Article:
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Old 03-31-2010, 11:07 AM   #181
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Lets drop this one. I am not sure we are even talking about the same thing. I was not talking about corporations making a statement. I agree they should take the write off. I was talking about politicians latching onto corporation write offs to assert that the new health care bill was drastically bashing those corporations' bottom line.
Right now, we DON'T KNOW how the bill will affect things 100%. However, the Fortune 500 Companies seem to THINK it will be detrimental to their bottom line, and are taking steps to address that. If politicians or a party latch onto that, its up to them.........
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Old 03-31-2010, 11:08 AM   #182
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I'm still a little confused about all the details and what takes effect immediately as opposed to on 1/1/2014.
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Old 03-31-2010, 11:27 AM   #183
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there is a provision (sec 1102 ) that will give your current employer a tax benefit if they continue to pay a portion of your health care..if you leave your job at 55, You have to be 55 , but it does guarantee one form of continuing health insurance at a known cost. It expires when you are eligible for Medicare. I guess it's like bridge reasonable health insurance . they are caling it the reinsurance clause.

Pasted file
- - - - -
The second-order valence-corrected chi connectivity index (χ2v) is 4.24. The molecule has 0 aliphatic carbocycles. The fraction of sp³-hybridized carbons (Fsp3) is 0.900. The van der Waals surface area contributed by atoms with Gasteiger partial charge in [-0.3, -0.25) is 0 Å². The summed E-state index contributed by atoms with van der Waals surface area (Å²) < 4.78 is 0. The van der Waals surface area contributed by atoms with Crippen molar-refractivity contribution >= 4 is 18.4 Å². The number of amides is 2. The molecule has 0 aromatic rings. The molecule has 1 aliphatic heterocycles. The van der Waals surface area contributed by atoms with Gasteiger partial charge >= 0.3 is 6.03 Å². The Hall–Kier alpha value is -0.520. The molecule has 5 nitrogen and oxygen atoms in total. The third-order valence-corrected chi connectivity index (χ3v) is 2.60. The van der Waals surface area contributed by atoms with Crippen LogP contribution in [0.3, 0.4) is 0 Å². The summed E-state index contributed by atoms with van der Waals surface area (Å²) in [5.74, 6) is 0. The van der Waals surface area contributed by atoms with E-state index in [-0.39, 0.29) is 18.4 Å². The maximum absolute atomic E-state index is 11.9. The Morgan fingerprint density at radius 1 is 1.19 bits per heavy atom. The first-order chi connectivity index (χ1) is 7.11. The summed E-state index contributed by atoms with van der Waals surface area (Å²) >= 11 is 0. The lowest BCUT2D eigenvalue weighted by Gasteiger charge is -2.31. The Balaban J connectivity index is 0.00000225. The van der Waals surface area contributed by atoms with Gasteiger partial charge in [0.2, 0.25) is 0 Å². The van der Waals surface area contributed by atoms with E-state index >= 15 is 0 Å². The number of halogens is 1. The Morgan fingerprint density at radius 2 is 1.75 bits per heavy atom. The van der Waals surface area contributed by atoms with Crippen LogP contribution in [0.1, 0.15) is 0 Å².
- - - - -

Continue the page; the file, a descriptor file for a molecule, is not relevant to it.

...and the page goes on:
The law appropriates $5 billion for this purpose. If we assume that employers will be reimbursed approx $5000 per retiree/familee, then that will cover 1 million cases. I'd bet there are a lot more folks in that situation than can be covered for this amount of money. So, either employers won't get the subsidy and they'll dump more people into the exchanges, or the government will increase the spending on more subsidies (cha-CHING! Another bill for the kids to pay. Won't they be proud of us!).
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makes me feel a little safer that i can know the expense.
I'm not following this. How do you know what your expenses will be? If private insurane prices go up (does anyone think they won't, especially with the new requirements of this law?), companies will get an approx 80% reimbursement for the part they pay (until the money pot goes dry). The rising costs will be passed on to retirees, so I'm not seeing why anyone in this situation should feel a sense of security that their costs won't change.

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there will be other forms of insurance availble at better rates. just not until 2014.